whereby writes destined for unreachable nodes are sent to nodes that are still
accessible. Then, when the failed nodes come back, they receive the writes they
There is the CAP theorem, also called Brewer’s theorem, formulated by Brewer (2000)
and formally proved in Gilbert and Lynch (2002). The CAP theorem states, that for any
system sharing data it is impossible to guarantee simultaneously all of these three
properties. Particularly, in web applications based on horizontal scaling strategy it is
necessary to decide between C and A. Usual DBMS prefer C over A and P.
There are two directions in deciding whether C or A. One of them requires strong
consistency as a core property and tries to maximize availability. The advantage of
strong consistency, that is reminds ACID transactions, means to develop applications
and to manage data services in more simple way. On the other hand, complex
application logic has to be implemented, which detects and resolves inconsistency. The
second direction prioritizes availability and tries to maximize consistency. Priority of
availability has rather economic justification. Unavailability of a service can imply
financial losses. Remind that existence of usual two-phased commit (2PC) protocol
ensures C and A from ACID. In an unreliable system then, based on the CAP theorem,
A cannot be guaranteed. For any A increasing it is necessary to relax C. Corporate
cloud databases prefer C rather over A and P.
A database without strong consistency means, when the data is written, not
everyone, who reads something from the database, will see correct data; this is usually
called eventual consistency or weak consistency. If we abandon strong consistency, we
can reach better availability which will highly improve database scalability. Such
approach is appropriate for customer cloud databases. A nice example of this category
is described in Brewer (2012). It concerns automated teller machines (ATM). In the
design of an ATM, strong consistency would appear to be the logical choice, but in
practice, A trumps C, but of course with a certain risk.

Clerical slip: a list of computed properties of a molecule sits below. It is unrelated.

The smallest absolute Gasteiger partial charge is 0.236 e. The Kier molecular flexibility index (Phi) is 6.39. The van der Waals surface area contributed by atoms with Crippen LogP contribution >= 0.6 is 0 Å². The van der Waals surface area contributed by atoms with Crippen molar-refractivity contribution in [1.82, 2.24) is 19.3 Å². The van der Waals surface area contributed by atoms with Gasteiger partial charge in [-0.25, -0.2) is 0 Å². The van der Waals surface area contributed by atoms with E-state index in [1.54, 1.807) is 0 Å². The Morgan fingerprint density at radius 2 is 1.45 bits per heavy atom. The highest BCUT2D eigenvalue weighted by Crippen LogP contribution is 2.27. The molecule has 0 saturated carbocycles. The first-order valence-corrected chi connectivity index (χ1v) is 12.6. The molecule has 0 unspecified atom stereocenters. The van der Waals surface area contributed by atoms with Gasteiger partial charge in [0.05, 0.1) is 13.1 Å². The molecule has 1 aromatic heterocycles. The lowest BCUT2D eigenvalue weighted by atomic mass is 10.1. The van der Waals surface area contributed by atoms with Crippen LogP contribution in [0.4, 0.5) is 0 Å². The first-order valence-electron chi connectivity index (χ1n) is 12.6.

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A recent transactional model uses, e.g. properties basically available, soft state,
eventually consistent (BASE; Pritchett, 2008). The availability in BASE corresponds to
availability in CAP theorem. An application works basically all the time (basically
available), does not have to be consistent all the time (soft state) but the storage system
guarantees that if no new updates are made to the object eventually (after the
inconsistency window closes) all accesses will return the last updated value. Availability
in BASE is achieved through supporting partial failures without total system failure.
Eventual consistency means that the system will become consistent after some time.
Up-to-now experiences with CAP theorem indicate that a design of a distributed system
requires a deeper approach dependent on the application and technical conditions. For
cloud computing with, e.g. of datacentre networking, failures in the network are
minimized. Then it is possible to reach both C and P high with a high probability.
A more advanced solution of consistency can be found in DBMS CASSANDRA.
A consistency is tunable there, i.e. its degree can be influenced by the application
developer. For any given read or write operation, the client application decides how
consistent the requested data should be. This enables to use CASSANDRA in
applications with real time transaction processing.
4. Database scalability
Dynamic scalability as one of the core principles of cloud computing has proven to be a
particularly essential problem for databases. Top level web sites are distinguished by
massive scalability, low latency, the ability to grow the capacity of the database on
demand and an easier programming model. These and other features current RDBMS
just do not provide in a cost-effective way. Relational databases (traditionally) reside
on one server, which can be scaled by adding more processors, more memory and
external storage. Relational database residing on multiple servers usually uses
replications to keep database synchronization.
One of fundamental requirements for processing application in cloud with massive
data processing is a platform for a support of database scalability. Popular relational
database like Oracle have a great expressivity, but it is difficult to scale them up by
increasing the number of computers instead of a single database server. Often it is
necessary to go yet lower, i.e. to the operation system. A relevant example offers on
Linux based operating system XtreemOS[2] for grids.
In the last decade, a new family of scalable DBMS has been developed, namely
NoSQL databases discussed in Section 5. These systems scale nearly linearly with the
number of servers used. This is possible due to the use of data partitioning. Technically,
the method of distributed hash tables (DHT) is often used, in which couples (key, value)
are hashed into buckets – partial storage spaces, each from that placed in one network
Horizontal data distribution enables to divide computation into concurrently
processed tasks. It is obviously not easily realizable for arbitrary algorithm and
arbitrary programming language. Complexity of tasks for data processing is minimized
using specialized programming languages, e.g. MapReduce (Dean and Ghemawat,
2008) developed in Google, and occurring especially in context of NoSQL databases. It is
worth to mention that computing in such languages does not enable effective
implementation of the relational operation join. Such architectures are suitable rather
pro customer cloud computing.